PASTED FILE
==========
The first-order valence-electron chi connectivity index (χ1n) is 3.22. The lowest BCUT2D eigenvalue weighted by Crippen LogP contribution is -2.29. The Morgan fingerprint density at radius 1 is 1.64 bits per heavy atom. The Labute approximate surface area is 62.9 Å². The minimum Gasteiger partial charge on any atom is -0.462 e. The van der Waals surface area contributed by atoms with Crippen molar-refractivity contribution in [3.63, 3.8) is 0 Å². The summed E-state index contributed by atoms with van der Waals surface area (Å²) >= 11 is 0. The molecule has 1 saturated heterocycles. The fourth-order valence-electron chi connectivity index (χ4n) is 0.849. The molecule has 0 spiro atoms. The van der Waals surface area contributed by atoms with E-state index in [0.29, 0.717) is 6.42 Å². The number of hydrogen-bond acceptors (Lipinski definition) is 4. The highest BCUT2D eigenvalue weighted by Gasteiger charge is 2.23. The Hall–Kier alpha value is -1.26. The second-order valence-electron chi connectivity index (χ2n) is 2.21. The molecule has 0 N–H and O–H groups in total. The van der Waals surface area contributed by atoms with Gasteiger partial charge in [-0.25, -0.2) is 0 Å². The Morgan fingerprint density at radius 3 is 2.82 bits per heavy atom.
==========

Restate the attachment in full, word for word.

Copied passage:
The first-order valence-electron chi connectivity index (χ1n) is 3.22. The lowest BCUT2D eigenvalue weighted by Crippen LogP contribution is -2.29. The Morgan fingerprint density at radius 1 is 1.64 bits per heavy atom. The Labute approximate surface area is 62.9 Å². The minimum Gasteiger partial charge on any atom is -0.462 e. The van der Waals surface area contributed by atoms with Crippen molar-refractivity contribution in [3.63, 3.8) is 0 Å². The summed E-state index contributed by atoms with van der Waals surface area (Å²) >= 11 is 0. The molecule has 1 saturated heterocycles. The fourth-order valence-electron chi connectivity index (χ4n) is 0.849. The molecule has 0 spiro atoms. The van der Waals surface area contributed by atoms with E-state index in [0.29, 0.717) is 6.42 Å². The number of hydrogen-bond acceptors (Lipinski definition) is 4. The highest BCUT2D eigenvalue weighted by Gasteiger charge is 2.23. The Hall–Kier alpha value is -1.26. The second-order valence-electron chi connectivity index (χ2n) is 2.21. The molecule has 0 N–H and O–H groups in total. The van der Waals surface area contributed by atoms with Gasteiger partial charge in [-0.25, -0.2) is 0 Å². The Morgan fingerprint density at radius 3 is 2.82 bits per heavy atom.